There was a time when most homebuyers obtained their mortgage loans through their banks or credit unions. Today, however, there are a number of additional home-financing providers. Which one is right for you?
Banks, mortgage banks and non-bank lenders all are direct lenders; that is, employees review your application and make the decision to lend you money. Typically, the institution will sell your loan on the secondary market.
Benefits of a direct lender
Reliability: You probably know and trust the institution. It is regulated by state and federal agencies and likely has strong ties with your community.
One-stop shopping: You deal directly with the source of your loan.
Savings: As the loan originator, an institution may save you money in the loan process.
Speed: A direct lender also may process your loan faster than other providers.
Risks of a direct lender
Limited choice: Lenders offer only their own programs. To comparison shop, you will need to speak with several lenders.
A mortgage broker is a middleman who may represent the mortgage loan products of many lenders. The broker’s goal is to match you with the loan product that best meets your needs at the best price. Once your loan is approved, you will usually deal directly with the loan originator or their mortgage service provider.
Benefits of a mortgage broker
Variety: By shopping across a range of different programs and lenders, a mortgage broker may find you a better fit than a direct lender could.
Qualifying: A mortgage broker can best steer you to the national or regional lenders that are most likely to accept your application based on your financial and personal information.
Savings: You may get a more favorable loan rate.
Speed: A broker saves you time shopping for a loan.
Risks of a mortgage broker
Hidden costs: Some mortgage brokers attempt to increase their profit by writing hidden costs into your loan. Best hedge: Know the loan process and ask questions.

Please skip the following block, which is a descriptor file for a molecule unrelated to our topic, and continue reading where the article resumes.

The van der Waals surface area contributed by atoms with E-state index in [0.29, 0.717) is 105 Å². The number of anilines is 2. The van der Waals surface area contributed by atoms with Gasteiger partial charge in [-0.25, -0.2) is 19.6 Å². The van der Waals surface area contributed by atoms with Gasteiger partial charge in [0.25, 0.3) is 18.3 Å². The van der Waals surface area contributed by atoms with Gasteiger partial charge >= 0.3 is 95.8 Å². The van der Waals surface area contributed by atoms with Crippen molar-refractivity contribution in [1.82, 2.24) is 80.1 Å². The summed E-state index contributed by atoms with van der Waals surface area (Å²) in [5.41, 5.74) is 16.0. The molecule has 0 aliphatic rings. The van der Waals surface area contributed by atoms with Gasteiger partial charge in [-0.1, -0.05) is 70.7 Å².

Most financial institutions offer a limited menu of loan products, just as mortgage banks do. They typically hold mortgages in their portfolios or sell them on the secondary market.
Home builders and real estate agencies
Many large home builders and real estate agencies now own an in-house mortgage company to make it easier to buy their properties. These affiliated companies may operate as a mortgage banker or broker.
Which lender is right for you?
Depending on your credit history and circumstances, you may benefit by using one source of mortgage loans over another.
Tips for working with lenders
Get recommendations: Ask friends and family members for suggestions, especially if they’ve recently obtained a loan.
Check credentials: Mortgage bankers are regulated by either your state’s department of banking or division of real estate. Check with the agency to see if a lender is in good professional standing. Mortgage brokers may or may not be state-regulated. If not, check with the local chapter of the National Association of Mortgage Brokers or the Better Business Bureau to see if their record is clean. The Library of Congress has a good index of state and local government websites.
Do your homework: Learn about typical mortgages and ask questions when something looks amiss; a broker may be trying to
pad closing costs or other fees at your expense.
Take care online: There are plenty of attractive deals online, but first make sure you’re dealing with a reliable broker or lender.
Extra care during peak season: Unscrupulous lenders and brokers are more apt to quote you bogus rates or slip in extra costs during peak homebuying season, in hopes you won’t notice.
Visit Bankrate online at bankrate.com.
By Bankrate.com (TNS)